Author Archives: Nick Price

Be careful when using global variables in AWS Lambda!

I discovered some unexpected behavior with AWS Lambda that I thought was worth pointing out.  Each time a Lambda function executes, there is no guarantee that it will execute in a new interpreter or context – what this means in practice is that if you are using global variables within your Lambda functions, they may contain data from previous Lambda executions.  As such,you should always reinitialize them at the beginning of your Lambda entry point.

I had been using Lambdas triggered from Kinesis streams, and they seemed to be a lot less lightweight than I’d expected.  Turns out I was processing and shipping around 50,000,000 records per minute whereas the actual figure should’ve been somewhere around 20,000,000 per minute, and with each Lambda execution within the same interpreter, the number of records processed roughly doubled, as did the execution time.  Whoops!

This behavior does make sense because I’m sure it’s super expensive to spin up new interpreters for functions that might execute 10,000 or more times per second, but for some reason I had wrongly assumed that the environment would be fresh for each execution.

The really interesting thing here is that, knowing this behavior allows us to have a shared state between multiple Lambda executions with a single interpreter (albeit unpredictably with regards to what data will be processed or how many cycles will execute before the interpreter is respawned).  For fun, I implemented some basic hash-based log deduplication making use of this behavior.  I wonder what else would be interesting to do using this shared state.

Telephreak 11 Badge Update – BUGS!

Hey everybody, just wanted to give a quick status update on the Telephreak badges.


If your badge has a white screen, there’s probably either a hardware issue, or (more likely), it hasn’t downloaded an image from another badge yet.

The software is buggy, and radio transmissions can be garbled when downloading images with multiple badges in the area. I thought I had this sorted out, but apparently not.

I’ve put the source code for everything at – you can build these using the Arduino IDE (with libraries in the ‘libs’ folder) or using PlatformIO (which is way cooler) – Please don’t judge my code, I wrote this in a couple days with minimal sleep, and I’m sure there are a ton of obvious errors along the way 😛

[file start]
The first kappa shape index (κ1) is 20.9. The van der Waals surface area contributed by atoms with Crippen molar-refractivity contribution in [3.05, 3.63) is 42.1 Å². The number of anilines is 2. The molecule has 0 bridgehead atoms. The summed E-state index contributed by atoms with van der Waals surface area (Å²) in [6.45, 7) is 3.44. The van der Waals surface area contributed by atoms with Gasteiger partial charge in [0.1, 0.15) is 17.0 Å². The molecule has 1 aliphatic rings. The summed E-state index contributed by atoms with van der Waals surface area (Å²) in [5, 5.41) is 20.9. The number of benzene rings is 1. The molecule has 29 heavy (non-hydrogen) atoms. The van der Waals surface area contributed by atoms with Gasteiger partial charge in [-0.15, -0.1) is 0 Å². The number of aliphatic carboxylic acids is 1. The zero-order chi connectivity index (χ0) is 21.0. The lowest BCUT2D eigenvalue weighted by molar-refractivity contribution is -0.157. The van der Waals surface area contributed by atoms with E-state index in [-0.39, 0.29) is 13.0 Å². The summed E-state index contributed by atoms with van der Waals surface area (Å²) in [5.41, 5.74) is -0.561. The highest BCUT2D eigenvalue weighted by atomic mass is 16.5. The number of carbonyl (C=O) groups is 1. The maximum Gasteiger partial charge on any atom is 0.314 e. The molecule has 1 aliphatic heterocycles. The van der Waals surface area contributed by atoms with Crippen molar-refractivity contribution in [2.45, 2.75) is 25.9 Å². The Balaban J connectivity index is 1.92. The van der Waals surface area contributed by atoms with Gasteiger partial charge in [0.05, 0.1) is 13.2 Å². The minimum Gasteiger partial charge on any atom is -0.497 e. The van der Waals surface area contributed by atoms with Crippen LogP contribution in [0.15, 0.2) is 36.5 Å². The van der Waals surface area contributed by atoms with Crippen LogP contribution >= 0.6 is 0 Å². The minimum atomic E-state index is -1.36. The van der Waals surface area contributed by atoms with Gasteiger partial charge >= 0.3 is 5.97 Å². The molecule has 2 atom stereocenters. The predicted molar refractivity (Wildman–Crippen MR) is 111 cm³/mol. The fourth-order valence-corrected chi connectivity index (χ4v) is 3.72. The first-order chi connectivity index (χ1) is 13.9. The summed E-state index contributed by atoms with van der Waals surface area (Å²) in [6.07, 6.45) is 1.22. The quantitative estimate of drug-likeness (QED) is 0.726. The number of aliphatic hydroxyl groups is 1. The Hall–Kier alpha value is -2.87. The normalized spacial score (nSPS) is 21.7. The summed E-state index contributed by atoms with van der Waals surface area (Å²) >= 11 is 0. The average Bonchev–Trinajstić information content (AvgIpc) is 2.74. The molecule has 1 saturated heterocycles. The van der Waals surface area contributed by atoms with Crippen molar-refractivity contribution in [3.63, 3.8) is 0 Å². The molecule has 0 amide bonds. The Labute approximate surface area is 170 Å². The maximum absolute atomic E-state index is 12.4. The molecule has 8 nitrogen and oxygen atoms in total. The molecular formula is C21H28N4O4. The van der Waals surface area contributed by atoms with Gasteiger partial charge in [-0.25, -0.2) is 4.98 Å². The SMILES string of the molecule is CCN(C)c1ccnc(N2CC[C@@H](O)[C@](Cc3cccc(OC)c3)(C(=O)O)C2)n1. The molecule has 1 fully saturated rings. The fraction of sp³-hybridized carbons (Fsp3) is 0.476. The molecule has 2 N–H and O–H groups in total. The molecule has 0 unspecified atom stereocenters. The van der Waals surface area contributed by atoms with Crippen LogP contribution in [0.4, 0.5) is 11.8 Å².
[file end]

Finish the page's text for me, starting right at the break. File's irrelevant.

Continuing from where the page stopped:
Badges are reprogrammable via ICSP, using the labeled pins and PC6 as “reset” – to do so you must connect CS on the display, nSS on the radio, and CS on the flash chip ALL to VCC lines.


The badges in the Telephreak swag box are unassembled badge kits. They should be easy to assemble.

Battery packs are connected to H4 on the board, with the red wire connected to the square solder pad. The rotation of the SAO connector at the top left doesn’t matter.


Badge Delivery

I have 20 working badge kits to assemble for people I’ve promised them to, and another 15 badge boards that failed hardware tests yesterday. Gonna try and get these sorted today, and that should give me enough assembled units to give to everyone I’ve promised one to if everything works out.

If not, I have more boards at home, and I’d be glad to assemble and ship yours to you after DEFCON.

Telephreak 11 Badge Release Notes

Welcome to the Telephreak 11 badge!

This was a very hasty project, with just over six weeks from concept to “finished” product. It was stressful, but I had fun and learned a TON. Expect bugs and all sorts of weird behavior.

Nine total PCB revisions were actually fabbed, and the final one still had a couple of bugs. This was my first time designing or building electronics, and I had to dive into a lot of stuff I didn’t expect. I understand digital logic fairly well, but I didn’t realize that I would have to modify the SPI Flash library I used to send extra raw bytes down the SPI bus because the Flash chips I ordered had a secondary write-protect mode that I needed to toggle a couple bits for. That was a fun day. There are also a few scenarios I can think of that might send the badges into an inifite loop or one that might take a very long time to complete, but fortunately there’s a reset button on the front. I wrote fixes for a few of them but they broke some other things and I didn’t have any time left to debug further.

The basic way these communicate is a store-and-forward implementation – each badge will beacon out periodically with a token signifying the image it’s currently displaying. If a badge sees another unit with a newer image, it will send a request for that image, and after a handshake the image will be sent over. This can take a couple minutes to complete. This is due to write speeds on the SPI flash itself, also because some of the mods I made to the SPI Flash library were horribly inefficient, but this gives other radios a chance to communicate with each other in a congested environment.